Autumnal Equinox

From the equator to the poles, today the entire planet has 12 hours of light and 12 hours of darkness. As the seasons cycle on, our garden is still in full swing. We’re enjoying these sunflowers, passionflowers, and amaryllis. The amaryllis originally came from Dave’s garden in New Orleans, where it bloomed during the summer heat in July. With lots of warm days typical of California in September, it’s now blooming on a West Coast schedule.

SunflowerPassionflowerSummer amaryllis

Masses of blooms multiply the beauty in these groups of flowers. Clusters of Lantana, Iochroma, and Hesperanthes attract butterflies and hummingbirds into our urban garden.

Lantana flowersIochroma flowersHesperanthes flowers

In the first shot below, Mediterranean hibiscus is a bumblebee favorite. You can see how they’ve knocked orange pollen onto the white petals. Next, the tiny Sweet Alyssum flowers give off a sweet scent, and lots of little seeds guarantee that this annual returns each year. Finally, the Epipactis seedpod I mentioned at the beginning of the summer split open on a hot day. With thousands of microscopic seeds blown by the wind, a few may land in good spots and start to grow. Since this orchid is a San Francisco native, it’ll be right at home.

Flower-of-an-HourAlyssum flowersEpipactis seedpod split open

Explore posts in the same categories: General Gardening, Photos

Subscribe to the About Orchids Blog:
AddThis Feed Button

Both comments and pings are currently closed.

6 Comments on “Autumnal Equinox”

  1. Dave Says:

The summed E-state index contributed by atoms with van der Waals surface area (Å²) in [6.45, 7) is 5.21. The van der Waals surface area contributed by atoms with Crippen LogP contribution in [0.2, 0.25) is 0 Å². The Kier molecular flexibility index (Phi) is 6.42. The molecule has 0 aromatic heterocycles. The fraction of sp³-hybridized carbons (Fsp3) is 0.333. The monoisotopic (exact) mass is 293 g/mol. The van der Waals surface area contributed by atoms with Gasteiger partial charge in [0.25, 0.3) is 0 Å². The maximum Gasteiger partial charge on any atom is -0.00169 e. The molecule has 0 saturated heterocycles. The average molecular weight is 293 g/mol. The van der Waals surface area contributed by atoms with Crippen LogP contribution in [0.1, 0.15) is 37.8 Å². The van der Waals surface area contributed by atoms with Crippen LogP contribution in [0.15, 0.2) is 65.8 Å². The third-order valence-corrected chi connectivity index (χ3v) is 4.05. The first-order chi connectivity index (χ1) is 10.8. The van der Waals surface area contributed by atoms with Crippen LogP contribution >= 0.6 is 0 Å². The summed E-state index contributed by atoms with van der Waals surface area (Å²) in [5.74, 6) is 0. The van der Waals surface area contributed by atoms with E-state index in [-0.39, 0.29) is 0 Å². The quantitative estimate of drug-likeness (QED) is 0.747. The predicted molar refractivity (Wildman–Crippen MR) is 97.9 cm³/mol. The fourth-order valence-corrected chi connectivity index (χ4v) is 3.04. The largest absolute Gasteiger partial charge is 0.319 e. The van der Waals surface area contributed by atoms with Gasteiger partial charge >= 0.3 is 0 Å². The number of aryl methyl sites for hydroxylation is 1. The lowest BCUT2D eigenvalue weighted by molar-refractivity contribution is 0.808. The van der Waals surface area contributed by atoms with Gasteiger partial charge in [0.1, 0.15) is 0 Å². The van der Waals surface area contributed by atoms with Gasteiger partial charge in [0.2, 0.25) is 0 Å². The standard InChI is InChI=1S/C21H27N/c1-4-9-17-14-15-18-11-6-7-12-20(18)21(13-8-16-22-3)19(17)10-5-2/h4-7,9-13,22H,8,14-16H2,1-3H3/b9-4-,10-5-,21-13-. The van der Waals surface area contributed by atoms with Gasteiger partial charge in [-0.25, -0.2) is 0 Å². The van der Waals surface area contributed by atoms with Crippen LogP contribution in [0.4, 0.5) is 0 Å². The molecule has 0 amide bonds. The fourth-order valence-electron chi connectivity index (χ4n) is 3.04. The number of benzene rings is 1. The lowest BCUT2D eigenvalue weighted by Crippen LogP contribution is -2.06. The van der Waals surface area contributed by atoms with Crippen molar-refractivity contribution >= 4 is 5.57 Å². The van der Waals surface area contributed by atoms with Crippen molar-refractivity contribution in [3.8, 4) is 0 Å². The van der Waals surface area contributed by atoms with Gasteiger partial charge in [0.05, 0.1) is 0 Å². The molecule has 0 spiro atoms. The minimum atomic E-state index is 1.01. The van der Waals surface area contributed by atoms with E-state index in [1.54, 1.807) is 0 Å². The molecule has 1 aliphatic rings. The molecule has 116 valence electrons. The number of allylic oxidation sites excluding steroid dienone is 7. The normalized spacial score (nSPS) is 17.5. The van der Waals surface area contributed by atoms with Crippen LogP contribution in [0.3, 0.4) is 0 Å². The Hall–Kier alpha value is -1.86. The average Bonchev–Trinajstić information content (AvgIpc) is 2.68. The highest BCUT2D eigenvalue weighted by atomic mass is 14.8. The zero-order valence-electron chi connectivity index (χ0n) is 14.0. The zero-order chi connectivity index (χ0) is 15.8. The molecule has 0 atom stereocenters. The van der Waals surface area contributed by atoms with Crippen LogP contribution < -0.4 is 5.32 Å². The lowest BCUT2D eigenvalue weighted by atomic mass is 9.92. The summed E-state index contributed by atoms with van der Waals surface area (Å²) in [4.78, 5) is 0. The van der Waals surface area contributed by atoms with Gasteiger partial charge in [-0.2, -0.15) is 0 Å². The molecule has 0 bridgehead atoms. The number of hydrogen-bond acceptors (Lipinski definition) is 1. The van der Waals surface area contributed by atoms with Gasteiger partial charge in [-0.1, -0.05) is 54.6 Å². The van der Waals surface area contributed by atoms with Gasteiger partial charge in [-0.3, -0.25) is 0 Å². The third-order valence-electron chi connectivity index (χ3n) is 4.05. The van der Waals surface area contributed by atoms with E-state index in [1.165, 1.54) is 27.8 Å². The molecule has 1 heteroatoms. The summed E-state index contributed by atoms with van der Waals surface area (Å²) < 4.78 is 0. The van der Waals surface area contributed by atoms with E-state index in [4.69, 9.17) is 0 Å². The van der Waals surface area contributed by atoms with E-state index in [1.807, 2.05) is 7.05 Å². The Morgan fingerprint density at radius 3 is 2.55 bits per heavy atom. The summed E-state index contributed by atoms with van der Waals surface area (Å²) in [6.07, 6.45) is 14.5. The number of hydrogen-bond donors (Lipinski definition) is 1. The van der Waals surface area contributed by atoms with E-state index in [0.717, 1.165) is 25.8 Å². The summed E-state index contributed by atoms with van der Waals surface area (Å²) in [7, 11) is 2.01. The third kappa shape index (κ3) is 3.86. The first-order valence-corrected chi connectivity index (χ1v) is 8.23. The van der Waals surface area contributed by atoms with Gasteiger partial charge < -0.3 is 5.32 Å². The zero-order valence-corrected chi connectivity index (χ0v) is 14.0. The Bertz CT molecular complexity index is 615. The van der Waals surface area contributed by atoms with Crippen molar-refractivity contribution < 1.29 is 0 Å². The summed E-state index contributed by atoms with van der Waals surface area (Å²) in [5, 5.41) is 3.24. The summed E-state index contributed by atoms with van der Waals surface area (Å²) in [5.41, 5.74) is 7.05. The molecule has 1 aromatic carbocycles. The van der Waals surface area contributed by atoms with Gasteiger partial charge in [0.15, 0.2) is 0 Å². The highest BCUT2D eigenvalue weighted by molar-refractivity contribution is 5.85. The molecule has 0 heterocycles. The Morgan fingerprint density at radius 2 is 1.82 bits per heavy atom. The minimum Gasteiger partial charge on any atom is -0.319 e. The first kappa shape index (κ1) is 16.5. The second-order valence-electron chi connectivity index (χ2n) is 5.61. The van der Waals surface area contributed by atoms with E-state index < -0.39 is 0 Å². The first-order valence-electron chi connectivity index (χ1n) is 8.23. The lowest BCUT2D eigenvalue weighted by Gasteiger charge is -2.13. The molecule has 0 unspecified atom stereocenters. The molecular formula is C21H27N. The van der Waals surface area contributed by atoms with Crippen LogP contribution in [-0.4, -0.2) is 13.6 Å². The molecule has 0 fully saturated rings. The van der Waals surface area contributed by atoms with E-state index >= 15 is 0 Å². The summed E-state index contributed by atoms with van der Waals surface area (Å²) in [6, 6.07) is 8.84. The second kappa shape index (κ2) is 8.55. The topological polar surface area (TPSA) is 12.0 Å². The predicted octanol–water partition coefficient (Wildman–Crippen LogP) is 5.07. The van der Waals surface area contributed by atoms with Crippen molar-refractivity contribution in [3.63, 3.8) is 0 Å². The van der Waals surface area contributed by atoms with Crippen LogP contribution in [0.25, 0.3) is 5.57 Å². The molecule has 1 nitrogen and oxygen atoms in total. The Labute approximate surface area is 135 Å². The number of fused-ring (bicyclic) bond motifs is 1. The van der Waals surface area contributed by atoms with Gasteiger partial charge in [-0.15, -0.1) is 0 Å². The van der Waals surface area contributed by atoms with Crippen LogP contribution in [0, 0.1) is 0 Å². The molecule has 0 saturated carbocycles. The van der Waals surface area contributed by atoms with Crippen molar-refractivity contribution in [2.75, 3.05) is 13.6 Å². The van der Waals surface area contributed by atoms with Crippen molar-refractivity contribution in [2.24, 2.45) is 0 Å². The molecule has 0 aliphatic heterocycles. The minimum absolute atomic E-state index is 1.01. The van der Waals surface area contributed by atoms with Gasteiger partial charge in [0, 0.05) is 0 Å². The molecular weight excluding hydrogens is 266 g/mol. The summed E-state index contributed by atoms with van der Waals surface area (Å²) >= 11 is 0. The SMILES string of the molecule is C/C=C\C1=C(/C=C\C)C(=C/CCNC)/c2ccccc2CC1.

It’s been several years since the summer blooming amaryllis gave us flowers – I think that it bloomed this year because we trimmed back some surrounding plants and gave it more sun light. That flower is still a favorite of mine, but it definitely wants a warm or even hot summer to bloom.

  2. Joy Blake Says:

    Thanks for the beautiful photos.

  3. Alex Says:

    I trust when you say its a real flower, but that passionflower doesn’t even look real. It’s amazing what mother nature can make. Thanks for the cool pics.

  4. nancy Says:

    Wow, your garden is amazing, and now I’m superjealous!

  5. paul yang Says:

    Great sunflower photo. Maybe some of those Epipatus seeds will blow over to the North Bay and grow in my garden! You said its native to SF. Is it also native to Vallejo?

  6. Marc Says:

    This species of Epipactis is also native to Vallejo. In fact, it’s the most common native orchid in California. Its range extends to Texas, northern Mexico, and southern Canada. However, it may be rare or gone from developed areas in the North Bay.